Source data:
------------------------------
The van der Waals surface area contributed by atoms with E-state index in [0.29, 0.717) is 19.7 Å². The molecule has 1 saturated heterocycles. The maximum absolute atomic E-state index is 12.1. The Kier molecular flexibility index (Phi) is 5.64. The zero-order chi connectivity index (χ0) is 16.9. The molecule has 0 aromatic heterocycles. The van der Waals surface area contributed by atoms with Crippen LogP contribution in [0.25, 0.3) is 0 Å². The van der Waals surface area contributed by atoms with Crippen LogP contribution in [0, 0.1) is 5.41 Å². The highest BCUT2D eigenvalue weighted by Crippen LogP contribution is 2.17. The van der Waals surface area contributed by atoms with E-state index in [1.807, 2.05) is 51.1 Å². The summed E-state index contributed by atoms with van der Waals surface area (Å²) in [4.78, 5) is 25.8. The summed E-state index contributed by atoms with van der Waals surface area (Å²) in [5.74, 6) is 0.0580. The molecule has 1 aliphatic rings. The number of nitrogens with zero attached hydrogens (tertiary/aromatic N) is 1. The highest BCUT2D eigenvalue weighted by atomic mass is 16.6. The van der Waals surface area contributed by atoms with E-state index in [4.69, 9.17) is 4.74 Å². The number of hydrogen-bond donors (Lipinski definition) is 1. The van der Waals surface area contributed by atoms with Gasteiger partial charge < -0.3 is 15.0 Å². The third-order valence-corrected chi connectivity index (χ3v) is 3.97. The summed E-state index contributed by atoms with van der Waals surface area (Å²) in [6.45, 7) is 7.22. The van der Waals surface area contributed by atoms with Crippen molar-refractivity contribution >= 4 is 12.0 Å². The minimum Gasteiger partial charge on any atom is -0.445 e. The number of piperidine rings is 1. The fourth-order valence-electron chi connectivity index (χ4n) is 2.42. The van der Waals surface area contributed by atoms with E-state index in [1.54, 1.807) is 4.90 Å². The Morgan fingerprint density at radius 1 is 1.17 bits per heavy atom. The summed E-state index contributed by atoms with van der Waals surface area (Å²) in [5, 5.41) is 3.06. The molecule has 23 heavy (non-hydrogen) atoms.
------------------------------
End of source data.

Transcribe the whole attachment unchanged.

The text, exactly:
The van der Waals surface area contributed by atoms with E-state index in [0.29, 0.717) is 19.7 Å². The molecule has 1 saturated heterocycles. The maximum absolute atomic E-state index is 12.1. The Kier molecular flexibility index (Phi) is 5.64. The zero-order chi connectivity index (χ0) is 16.9. The molecule has 0 aromatic heterocycles. The van der Waals surface area contributed by atoms with Crippen LogP contribution in [0.25, 0.3) is 0 Å². The van der Waals surface area contributed by atoms with Crippen LogP contribution in [0, 0.1) is 5.41 Å². The highest BCUT2D eigenvalue weighted by Crippen LogP contribution is 2.17. The van der Waals surface area contributed by atoms with E-state index in [1.807, 2.05) is 51.1 Å². The summed E-state index contributed by atoms with van der Waals surface area (Å²) in [4.78, 5) is 25.8. The summed E-state index contributed by atoms with van der Waals surface area (Å²) in [5.74, 6) is 0.0580. The molecule has 1 aliphatic rings. The number of nitrogens with zero attached hydrogens (tertiary/aromatic N) is 1. The highest BCUT2D eigenvalue weighted by atomic mass is 16.6. The van der Waals surface area contributed by atoms with E-state index in [4.69, 9.17) is 4.74 Å². The number of hydrogen-bond donors (Lipinski definition) is 1. The van der Waals surface area contributed by atoms with Gasteiger partial charge < -0.3 is 15.0 Å². The third-order valence-corrected chi connectivity index (χ3v) is 3.97. The summed E-state index contributed by atoms with van der Waals surface area (Å²) in [6.45, 7) is 7.22. The van der Waals surface area contributed by atoms with Crippen molar-refractivity contribution >= 4 is 12.0 Å². The minimum Gasteiger partial charge on any atom is -0.445 e. The number of piperidine rings is 1. The fourth-order valence-electron chi connectivity index (χ4n) is 2.42. The van der Waals surface area contributed by atoms with E-state index in [1.54, 1.807) is 4.90 Å². The Morgan fingerprint density at radius 1 is 1.17 bits per heavy atom. The summed E-state index contributed by atoms with van der Waals surface area (Å²) in [5, 5.41) is 3.06. The molecule has 23 heavy (non-hydrogen) atoms.